Why Alex The Parrot May Have Been The World’s Smartest Bird [VIDEO]

Published June 23, 2018
Updated June 25, 2018

Over the course of 30 years, Alex the parrot and Irene Pepperberg showed that parrots are even smarter than most people think.

Irene Pepperberg With Alex The Parrot

FlickrIrene Pepperberg with Alex the parrot.

In 1977, animal psychologist adopted Alex, a one year old African grey parrot. At the time, Pepperberg was a researcher at Purdue University who was studying animal cognition, particularly in the areas of language and communication. Up until her efforts, most animal behaviorists believed that birds were on the low end of the intelligence spectrum, with birds such as parrots lacking complex thought despite their acumen at mimicry.

Alex The Parrot: Not So Bird-Brained

But over the course of 30 years, Pepperberg worked with Alex to develop responsive communication and prove that parrots are much more intelligent creatures than had been previously been believed.

Although birds can develop a vocabulary of up to 2,000 words, it was thought that they can only mimic sounds that they hear, and only animals with a larger brain, such as apes or dolphins, are capable of the complex thought necessary to understand language.

Alex the parrot, however, proved to be different. Alex not only learned to mimic repetitive sounds, but he was able to communicate complex thoughts. He had a vocabulary of up to 150 words, was able to identify up to 50 different objects, recognize quantities, and could distinguish between seven different colors and five different shapes. Alex the parrot was also capable of understanding the concept of size and demonstrated that he understood basic spatial reasoning.

Alex demonstrates his knowledge on camera.

Irene Pepperberg used a type of training technique known as the Model/Rival Technique, to prove that Alex was indeed understanding and responding to the questions, rather than responding to the trainer’s behavior. In this technique, Alex watched as Pepperberg took on the role of the trainer, and her assistant took on the roles of the model/rival. The trainer would ask the model/rival a question regarding an object, who would then answer.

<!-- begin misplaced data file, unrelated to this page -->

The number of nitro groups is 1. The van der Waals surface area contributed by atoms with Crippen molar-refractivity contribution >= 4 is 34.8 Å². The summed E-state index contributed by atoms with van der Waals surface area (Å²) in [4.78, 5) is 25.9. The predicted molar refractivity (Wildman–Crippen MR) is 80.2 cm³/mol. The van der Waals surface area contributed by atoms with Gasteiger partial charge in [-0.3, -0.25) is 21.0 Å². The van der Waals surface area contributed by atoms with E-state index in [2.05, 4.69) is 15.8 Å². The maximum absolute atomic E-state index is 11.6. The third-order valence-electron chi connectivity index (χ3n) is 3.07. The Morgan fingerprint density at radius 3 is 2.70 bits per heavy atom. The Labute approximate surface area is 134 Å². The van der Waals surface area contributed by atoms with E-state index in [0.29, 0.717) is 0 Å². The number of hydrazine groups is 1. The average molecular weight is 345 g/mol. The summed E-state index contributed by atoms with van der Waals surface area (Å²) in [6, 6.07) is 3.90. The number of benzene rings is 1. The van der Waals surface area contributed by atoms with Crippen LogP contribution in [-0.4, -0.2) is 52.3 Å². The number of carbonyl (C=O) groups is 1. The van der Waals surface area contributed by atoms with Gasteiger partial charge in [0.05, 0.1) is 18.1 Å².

If he answered correctly, he would receive praise, thus being seen as both a model of proper behavior and as a rival for the trainer’s attention. However, if he answered incorrectly, he would be scolded. The assistant and the trainer would then reverse roles to indicate that language is a two-way street and that Alex should be able to respond to the questions when posed by an human, not just the trainer.

Over the course of the training, Alex began to understand the concept of two-way communication, and would even occasionally interject and correct Pepperberg and her assistants in the lab if they made mistakes.

An Emotional Bird

However, Pepperberg acknowledged that Alex, although uncommonly smart for a parrot, was not speaking language in the complex way that humans do. Rather, he was using syntax to establish two-way communication.

In addition, she concluded that he was able to comprehend abstract concepts and respond to specific questions, making his comprehension at least equal to that of a dolphin or a chimpanzee. Furthermore, Pepperberg claimed that Alex was emotionally on the same level as a two-year-old human. Far from simply responding to the tests, Alex would respond emotionally if he was tired from the test by slamming his cage door or throwing objects.

Alex’s Famous Last Words

Alex the parrot died on Sept. 6, 2007 at the age of 31, much younger than the average lifespan of 50 years for parrots. At the time of his death, Pepperberg was working with him to further develop his mathematical skills, and she believed that he had not reached the levels that he could have been capable of.

His last words were spoken to Irene Pepperberg as she left the lab on . They were the same words he spoke to her every night before she went home: “You be good. I love you. You’ll be in tomorrow.


Next, learn how dolphins have conversations like humans do. Then, learn about the difficult lives of albino animals.

Aimee Lamoureux
Aimee Lamoureux is a writer based in New York City.
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